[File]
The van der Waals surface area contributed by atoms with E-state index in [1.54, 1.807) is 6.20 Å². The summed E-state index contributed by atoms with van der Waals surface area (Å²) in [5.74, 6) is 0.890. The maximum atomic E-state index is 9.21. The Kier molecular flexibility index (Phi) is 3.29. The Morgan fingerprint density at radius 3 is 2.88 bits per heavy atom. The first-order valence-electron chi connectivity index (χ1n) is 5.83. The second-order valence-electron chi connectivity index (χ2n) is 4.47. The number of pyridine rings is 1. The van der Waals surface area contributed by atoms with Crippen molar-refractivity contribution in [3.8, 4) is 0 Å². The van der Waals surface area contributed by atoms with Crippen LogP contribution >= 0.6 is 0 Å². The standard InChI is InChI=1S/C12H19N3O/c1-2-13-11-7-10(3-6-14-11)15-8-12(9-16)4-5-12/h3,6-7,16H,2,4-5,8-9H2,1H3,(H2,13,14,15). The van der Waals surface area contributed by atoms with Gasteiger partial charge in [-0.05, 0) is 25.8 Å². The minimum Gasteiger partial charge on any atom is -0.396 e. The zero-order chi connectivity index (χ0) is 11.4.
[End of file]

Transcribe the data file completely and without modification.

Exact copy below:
The van der Waals surface area contributed by atoms with E-state index in [1.54, 1.807) is 6.20 Å². The summed E-state index contributed by atoms with van der Waals surface area (Å²) in [5.74, 6) is 0.890. The maximum atomic E-state index is 9.21. The Kier molecular flexibility index (Phi) is 3.29. The Morgan fingerprint density at radius 3 is 2.88 bits per heavy atom. The first-order valence-electron chi connectivity index (χ1n) is 5.83. The second-order valence-electron chi connectivity index (χ2n) is 4.47. The number of pyridine rings is 1. The van der Waals surface area contributed by atoms with Crippen molar-refractivity contribution in [3.8, 4) is 0 Å². The van der Waals surface area contributed by atoms with Crippen LogP contribution >= 0.6 is 0 Å². The standard InChI is InChI=1S/C12H19N3O/c1-2-13-11-7-10(3-6-14-11)15-8-12(9-16)4-5-12/h3,6-7,16H,2,4-5,8-9H2,1H3,(H2,13,14,15). The van der Waals surface area contributed by atoms with Gasteiger partial charge in [-0.05, 0) is 25.8 Å². The minimum Gasteiger partial charge on any atom is -0.396 e. The zero-order chi connectivity index (χ0) is 11.4.